Rabbi David Geffen is a native Atlantan and Conservative rabbi who lives in Jerusalem.
Could the black mountain to the right, west of Eilat, be the biblical Mount Sinai?
Israeli Minister of Sports and Culture Miri Regev announced Sunday, March 26, that for the first a notable Jew from another nation will be invited to light one of the 12 torches kindled at the nighttime opening ceremony for Independence Day on Mount Herzl.
Previously, only Israelis representing certain categories have been chosen for the honor.
World Jewry is so important, Regev said, that “they should have a torch” on Yom HaAtzmaut.
Israelis have reacted favorably to the idea, seeing Jews everywhere as one people.
How will this man or woman be chosen?
Jews around the world can submit nominations the next few weeks.
In Atlanta, suggestions should be brought to the Israeli Consulate General in Midtown, to be passed on to Regev’s ministry in Jerusalem.
This is a dramatic moment for world Jewry. On visits to Israel, you have seen plaques on buildings and at forests. You have seen buildings named for donors who live outside Israel. Now someone will light an Independence Day torch for the Jews of the world.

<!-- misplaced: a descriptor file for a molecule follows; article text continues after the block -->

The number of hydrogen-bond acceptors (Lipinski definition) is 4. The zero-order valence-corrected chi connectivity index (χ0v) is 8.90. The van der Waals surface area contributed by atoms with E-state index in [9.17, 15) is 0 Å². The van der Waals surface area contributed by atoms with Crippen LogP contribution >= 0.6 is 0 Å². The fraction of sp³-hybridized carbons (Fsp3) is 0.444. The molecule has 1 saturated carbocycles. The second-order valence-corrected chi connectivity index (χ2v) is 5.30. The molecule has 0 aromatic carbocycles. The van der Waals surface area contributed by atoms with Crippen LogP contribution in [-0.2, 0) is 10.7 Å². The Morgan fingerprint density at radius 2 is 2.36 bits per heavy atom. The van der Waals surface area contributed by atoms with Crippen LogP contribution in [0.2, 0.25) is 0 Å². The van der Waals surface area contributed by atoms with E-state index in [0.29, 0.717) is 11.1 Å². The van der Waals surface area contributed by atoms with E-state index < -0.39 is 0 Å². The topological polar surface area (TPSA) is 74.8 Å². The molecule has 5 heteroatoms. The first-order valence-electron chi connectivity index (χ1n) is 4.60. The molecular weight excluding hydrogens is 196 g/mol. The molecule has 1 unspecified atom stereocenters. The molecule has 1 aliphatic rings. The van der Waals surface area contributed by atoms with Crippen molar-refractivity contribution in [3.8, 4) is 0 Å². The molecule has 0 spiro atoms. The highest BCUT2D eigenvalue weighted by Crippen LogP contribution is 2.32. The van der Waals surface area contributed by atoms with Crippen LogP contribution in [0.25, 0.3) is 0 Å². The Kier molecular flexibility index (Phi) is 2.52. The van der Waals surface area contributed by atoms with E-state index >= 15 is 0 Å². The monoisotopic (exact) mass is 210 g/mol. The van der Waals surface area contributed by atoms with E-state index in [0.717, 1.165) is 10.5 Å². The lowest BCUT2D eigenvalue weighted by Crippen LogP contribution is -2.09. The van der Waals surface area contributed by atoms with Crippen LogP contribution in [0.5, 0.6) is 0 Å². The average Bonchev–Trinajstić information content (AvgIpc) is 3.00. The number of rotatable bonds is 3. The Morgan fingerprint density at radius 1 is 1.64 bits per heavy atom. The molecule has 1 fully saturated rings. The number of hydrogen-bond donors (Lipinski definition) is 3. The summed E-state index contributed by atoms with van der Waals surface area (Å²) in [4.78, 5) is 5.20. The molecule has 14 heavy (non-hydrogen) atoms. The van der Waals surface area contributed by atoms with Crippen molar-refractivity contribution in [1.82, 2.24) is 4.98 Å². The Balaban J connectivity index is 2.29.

The torch lighting to open Independence Day began in 1950 after Theodor Herzl’s remains were moved to Mount Herzl from Vienna. The Independence Day opening ceremony in 1949 was a service in downtown Jerusalem.
With Mount Herzl firmly established on the second anniversary of the state, young people carrying torches marched to the grave. Their initiative inspired David Ben-Gurion and his ministers to establish the torch-lighting ceremony.
Few Israelis can get tickets for this annual event because they are reserved for tourists, so come on over.